NEW YORK — Monday night, when Marcus Stroman was forced to leave an outing early due to a blister on his pitching hand, he made it clear he feels something other than general wear and tear led to the issue.
“I’ve never had a blister ever in my life. Nothing even remotely close to having a blister. It’s crazy. It’s extremely frustrating,” Stroman said. “I feel like it’s an epidemic that’s happened across the big leagues now. A bunch of pitchers getting blisters. Guys who have never had blisters before. For MLB to turn their back to it, I think that’s kind of crazy.
“I have no theory. But, obviously, it’s not a coincidence that it’s happening to so many guys all of a sudden. It’s not a coincidence.”
There has been plenty of discussion regarding changes to the baseballs used in MLB this season, most of it in response to the fact MLB is on pace to set a new record for total home runs hit, one that would eclipse the previous mark of 6,186 set in 2,000.
Earlier this year, The Ringer’s Ben Lindbergh and Mitchel Lichtman found through an independent study that balls used after the 2015 all-star break had a higher coefficient of restitution — or bounciness — along with lower circumferences and seam heights.
Pivoting off the work done by Lindbergh and Lichtman, FiveThirtyEight’s Rob Arthur found there has been a noticeable drop in air resistance on pitches thrown since 2015, which suggests a structural change to the baseball itself.
MLB commissioner Rob Manfred has denied any knowledge of changes to the baseballs used in MLB, recently telling USA Today’s Bob Nightengale that the league uses a third-party consultant to test the baseball’s impact on offence and that no evidence has been turned up.
In a piece by Jeff Passan of Yahoo Sports, Manfred responded to the findings in The Ringer study and went further, saying the theory that MLB changed its baseballs after the 2015 all-star break “strains credulity.”
“I understand that people like conspiracy theories,” Manfred said in Passan’s piece. “I wish that I were a) smart enough or b) effective enough to, in the middle of the season, figure out a way to effectuate this sort of change. I would be way better at my job if I were smart enough to pull that off. I understand there is a change that is difficult to explain. The other side of that coin is that to hypothesize that we somehow had a plan that we implemented in the middle of the season that effectuated that sort of change strains credulity.”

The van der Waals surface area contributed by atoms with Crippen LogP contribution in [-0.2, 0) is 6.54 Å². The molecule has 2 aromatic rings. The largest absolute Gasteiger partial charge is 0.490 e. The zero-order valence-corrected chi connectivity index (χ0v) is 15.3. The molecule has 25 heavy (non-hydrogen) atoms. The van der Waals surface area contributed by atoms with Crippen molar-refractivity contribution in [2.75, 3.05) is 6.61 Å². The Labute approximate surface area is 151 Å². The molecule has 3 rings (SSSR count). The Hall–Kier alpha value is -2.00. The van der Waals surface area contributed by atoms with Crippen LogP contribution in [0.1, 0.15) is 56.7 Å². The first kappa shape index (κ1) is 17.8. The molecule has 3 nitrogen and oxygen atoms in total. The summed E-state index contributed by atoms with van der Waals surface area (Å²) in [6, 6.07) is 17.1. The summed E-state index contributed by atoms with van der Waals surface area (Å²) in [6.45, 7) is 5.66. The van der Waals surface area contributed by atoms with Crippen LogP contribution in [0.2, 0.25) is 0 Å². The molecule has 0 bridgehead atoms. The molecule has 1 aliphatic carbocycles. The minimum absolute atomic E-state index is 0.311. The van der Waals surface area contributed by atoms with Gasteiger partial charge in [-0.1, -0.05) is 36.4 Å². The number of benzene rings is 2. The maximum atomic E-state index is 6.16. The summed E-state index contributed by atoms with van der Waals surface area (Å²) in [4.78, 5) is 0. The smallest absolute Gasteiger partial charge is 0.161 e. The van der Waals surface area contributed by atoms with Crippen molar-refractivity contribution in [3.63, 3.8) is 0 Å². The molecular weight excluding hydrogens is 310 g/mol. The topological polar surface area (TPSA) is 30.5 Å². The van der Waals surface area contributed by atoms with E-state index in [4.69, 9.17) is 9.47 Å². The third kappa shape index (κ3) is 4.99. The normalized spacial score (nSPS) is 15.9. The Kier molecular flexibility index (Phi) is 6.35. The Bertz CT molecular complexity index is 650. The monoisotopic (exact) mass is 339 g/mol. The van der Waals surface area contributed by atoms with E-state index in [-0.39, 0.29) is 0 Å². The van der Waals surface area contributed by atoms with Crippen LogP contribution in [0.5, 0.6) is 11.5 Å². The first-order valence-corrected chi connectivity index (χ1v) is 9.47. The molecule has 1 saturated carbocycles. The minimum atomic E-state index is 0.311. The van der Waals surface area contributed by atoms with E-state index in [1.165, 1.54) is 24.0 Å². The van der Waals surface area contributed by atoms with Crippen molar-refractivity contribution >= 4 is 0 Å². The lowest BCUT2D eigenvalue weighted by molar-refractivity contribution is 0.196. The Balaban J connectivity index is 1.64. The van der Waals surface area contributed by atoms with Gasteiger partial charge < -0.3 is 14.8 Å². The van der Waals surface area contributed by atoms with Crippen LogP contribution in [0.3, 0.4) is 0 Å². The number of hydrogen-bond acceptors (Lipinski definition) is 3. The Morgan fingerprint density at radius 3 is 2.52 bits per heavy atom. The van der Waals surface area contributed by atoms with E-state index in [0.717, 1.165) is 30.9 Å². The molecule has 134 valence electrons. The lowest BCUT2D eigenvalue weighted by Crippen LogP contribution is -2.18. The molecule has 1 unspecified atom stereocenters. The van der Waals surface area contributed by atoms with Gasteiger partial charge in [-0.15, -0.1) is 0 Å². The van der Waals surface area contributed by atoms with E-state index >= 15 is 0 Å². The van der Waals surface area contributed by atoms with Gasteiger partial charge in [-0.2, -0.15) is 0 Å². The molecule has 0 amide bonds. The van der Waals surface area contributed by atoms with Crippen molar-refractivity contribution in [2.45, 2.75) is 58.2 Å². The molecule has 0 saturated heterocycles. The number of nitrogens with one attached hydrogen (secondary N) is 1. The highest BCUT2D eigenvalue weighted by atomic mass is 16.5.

Meanwhile, across MLB, the debate rages on. Here is a sampling of thoughts from within the Blue Jays clubhouse:
Manager John Gibbons
“It does seem like the ball is flying. So, who knows? I’m not going to get too caught up in that. I think it’s been brought up over the years at different times. I don’t think anybody’s doing anything intentionally. I don’t know. I don’t want to get caught up in that. I’m not a conspiracy guy.”
Right-handed reliever Joe Smith
“It’s interesting, isn’t it? I don’t know. When I first came up, I remember when my friends would ask me to describe a big-league baseball, I would be like: ‘Take a cue ball, put baby powder on it, and then go throw.’ And they’d be like, ‘What?’ And I’d be like, ‘Yeah, it just feels like there are no seams.’ Maybe that’s because the balls are different in the minor leagues than in the big leagues. But now I don’t have a problem finding a seam. So, I don’t know.”
“There’s definitely a lot of talk about how the balls are flying. Is it that balls are flying further? Is it the bats? Did they change the bats so that the barrels don’t fly off and endanger fans or people on the field? Now, if a guy gets one on the end, instead of the bat shattering and it’s a pop up to shortstop, the bat doesn’t shatter. It cracks and it’s a pop up to the left-fielder. So, does that make the whole bat stronger? I don’t know.”
Left-handed reliever Aaron Loup
“To me, they feel like normal baseballs. Some days you get balls that are kind of dusty and hard to throw and other days you don’t. But, to me, the seams have been normal for the most part. Sometimes the balls tend to feel a little harder. But, to me, they don’t feel much different.”
“The thing that sticks out to me is how we’re on pace to shatter a home run record by a substantial amount. Which is crazy. Could it be the ball? Sure. Could it be the bats? Sure. Could it be that the average velocity is up now and everybody is throwing harder and trying to punch guys out, and guys are swinging the bat harder at the plate? Sure. There’s a bunch of things that go into it. But I can’t put my finger on one thing and say that’s what it is.”